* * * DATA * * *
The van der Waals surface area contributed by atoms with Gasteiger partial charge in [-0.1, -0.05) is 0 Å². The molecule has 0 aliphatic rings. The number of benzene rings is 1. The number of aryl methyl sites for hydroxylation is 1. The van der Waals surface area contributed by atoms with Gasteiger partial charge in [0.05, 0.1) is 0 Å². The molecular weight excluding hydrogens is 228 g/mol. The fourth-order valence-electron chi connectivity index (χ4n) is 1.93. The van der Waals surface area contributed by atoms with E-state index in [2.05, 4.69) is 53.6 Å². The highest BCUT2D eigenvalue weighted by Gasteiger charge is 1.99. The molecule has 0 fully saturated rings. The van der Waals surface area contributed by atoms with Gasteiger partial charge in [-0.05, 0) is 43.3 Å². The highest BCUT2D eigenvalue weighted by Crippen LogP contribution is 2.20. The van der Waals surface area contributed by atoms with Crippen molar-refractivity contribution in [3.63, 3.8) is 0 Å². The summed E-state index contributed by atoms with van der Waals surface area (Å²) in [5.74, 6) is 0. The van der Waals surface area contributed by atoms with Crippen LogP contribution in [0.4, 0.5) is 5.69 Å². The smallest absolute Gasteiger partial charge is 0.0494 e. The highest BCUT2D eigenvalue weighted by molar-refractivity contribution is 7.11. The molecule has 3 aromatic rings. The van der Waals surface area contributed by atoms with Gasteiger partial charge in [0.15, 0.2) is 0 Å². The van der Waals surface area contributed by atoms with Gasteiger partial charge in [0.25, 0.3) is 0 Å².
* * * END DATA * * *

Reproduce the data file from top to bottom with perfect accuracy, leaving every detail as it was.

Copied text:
The van der Waals surface area contributed by atoms with Gasteiger partial charge in [-0.1, -0.05) is 0 Å². The molecule has 0 aliphatic rings. The number of benzene rings is 1. The number of aryl methyl sites for hydroxylation is 1. The van der Waals surface area contributed by atoms with Gasteiger partial charge in [0.05, 0.1) is 0 Å². The molecular weight excluding hydrogens is 228 g/mol. The fourth-order valence-electron chi connectivity index (χ4n) is 1.93. The van der Waals surface area contributed by atoms with E-state index in [2.05, 4.69) is 53.6 Å². The highest BCUT2D eigenvalue weighted by Gasteiger charge is 1.99. The molecule has 0 fully saturated rings. The van der Waals surface area contributed by atoms with Gasteiger partial charge in [-0.05, 0) is 43.3 Å². The highest BCUT2D eigenvalue weighted by Crippen LogP contribution is 2.20. The van der Waals surface area contributed by atoms with Crippen molar-refractivity contribution in [3.63, 3.8) is 0 Å². The summed E-state index contributed by atoms with van der Waals surface area (Å²) in [5.74, 6) is 0. The van der Waals surface area contributed by atoms with Crippen LogP contribution in [0.4, 0.5) is 5.69 Å². The smallest absolute Gasteiger partial charge is 0.0494 e. The highest BCUT2D eigenvalue weighted by molar-refractivity contribution is 7.11. The molecule has 3 aromatic rings. The van der Waals surface area contributed by atoms with Gasteiger partial charge in [0.15, 0.2) is 0 Å². The van der Waals surface area contributed by atoms with Gasteiger partial charge in [0.25, 0.3) is 0 Å².